In October 2004, French luxury goods conglomerate Moët Hennessy – Louis Vuitton S.A (LVMH) bought Glenmorangie plc from the Macdonald family who had been in possession of the company since 1918. The portfolio included Glenmorangie, Ardbeg and Glen Moray distilleries as well as the Scotch Malt Whisky Society (SMWS).
This was not just another takeover like Pernod Ricard’s acquisition of several distilleries from Seagram. As it has turned out, this was not only an attempt to get a foot into the whisky business but also a strategic move to convert the somewhat dusty and folkloristic image of Scotch whisky into that of a luxury commodity.
What LVMH has done in recent years teaches us a lesson in marketing, whether you like the results or not. In this series of articles I will take a closer look at their actions.
Where did the Sixteen Men of Tain Go?
“Handcrafted by the sixteen men of Tain” was the motto of the Old Glenmorangie, utterly rooted in the tradition of artisan whisky making, refined by centuries of experience. Bottles were adorned with deliberately old fashioned looking labels that proudly showed the distillery as a drawing.
But this corporate identity was counterproductive for the integration of Scotch whisky into a portfolio of global luxury brands. The poor sixteen men of Tain with their callous hands, sweating in the still house or stacking up casks in dusty old warehouses could have never won a fight with glitzy supermodels holding chi-chi handbags and champagne glasses in their skinny hands.
So LVMH decided to do a major revamp of the Glenmorangie brand, turning the most popular single malt sold in Scotland into a brand of global appeal. Ditch the old still-necked spirit bottle, design trendy new labels and invent new names that will evoke a feeling of luxury for anyone from Sao Paolo to Shanghai.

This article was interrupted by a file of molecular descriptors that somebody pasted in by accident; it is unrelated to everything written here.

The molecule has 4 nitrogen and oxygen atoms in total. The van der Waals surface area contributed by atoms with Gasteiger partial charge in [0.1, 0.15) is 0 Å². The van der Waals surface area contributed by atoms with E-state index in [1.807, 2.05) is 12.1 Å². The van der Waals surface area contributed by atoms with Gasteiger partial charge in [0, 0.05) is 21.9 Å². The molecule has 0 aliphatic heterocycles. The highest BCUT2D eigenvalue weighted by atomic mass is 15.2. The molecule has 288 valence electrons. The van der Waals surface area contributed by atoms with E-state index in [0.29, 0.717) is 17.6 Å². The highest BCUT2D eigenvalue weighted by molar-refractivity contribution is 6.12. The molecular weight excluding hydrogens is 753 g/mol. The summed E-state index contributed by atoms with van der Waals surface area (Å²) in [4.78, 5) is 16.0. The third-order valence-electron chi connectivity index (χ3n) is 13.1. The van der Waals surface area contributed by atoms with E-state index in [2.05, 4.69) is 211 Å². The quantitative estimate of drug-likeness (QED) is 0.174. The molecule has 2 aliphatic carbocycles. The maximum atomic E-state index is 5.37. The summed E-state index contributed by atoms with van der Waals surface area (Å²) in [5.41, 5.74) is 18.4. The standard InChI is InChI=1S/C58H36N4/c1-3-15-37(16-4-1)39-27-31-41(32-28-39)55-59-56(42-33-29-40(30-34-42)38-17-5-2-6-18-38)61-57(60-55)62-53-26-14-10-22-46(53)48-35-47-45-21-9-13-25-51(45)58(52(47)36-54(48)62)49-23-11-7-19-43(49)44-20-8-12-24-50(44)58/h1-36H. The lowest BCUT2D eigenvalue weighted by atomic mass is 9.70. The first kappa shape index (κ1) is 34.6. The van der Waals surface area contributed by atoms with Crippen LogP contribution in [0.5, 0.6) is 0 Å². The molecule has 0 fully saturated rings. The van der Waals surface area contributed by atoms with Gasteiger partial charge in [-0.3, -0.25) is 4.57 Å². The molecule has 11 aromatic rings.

Now the transition is finished, and we have a product range that displays the same nonchalant boredom as anything else that has been put through the grinder of a globalized marketing department: Perfectly marketable products called Original (aka 10 yo), Lasanta (aka Sherry Wood Finish), Quinta Ruban (aka Port Wood Finish), Nectar d’Or (aka Sauternes Finish), Astar (aka Artisan Cask) or Extremely Rare (aka 18 yo).
Luckily the whisky itself hasn’t changed too much. It was good before and it is good now. Just the prices are up to pay for the marketing expenses.
But Where is the Luxury?
Distilleries like Dalmore, Glenfiddich, Macallan and others regularily release very old whiskies for extremely high prices. Single malts aged 40, 50 or even more years can be sold with four or even five-digit price tags. Now you would have expected a dedicated supplier of luxuries like LVMH to come up with something along this line. But all they have to offer is their new Signet with no age statement (!) for €100+ and a 25yo for a measely €300. And we take notice that they already call their 18 yo “Extremely Rare”.
This is a clear signal that Glenmorangie – despite having been in contiuous operation for over sixty years – have no old stock to speak of that they could use for true luxury bottlings. If they had, they wouldn’t have hesitated a minute to offer it to the rich and famous. But who cares? Clever marketing will make up for that.
The series will continue with a look at Ardbeg.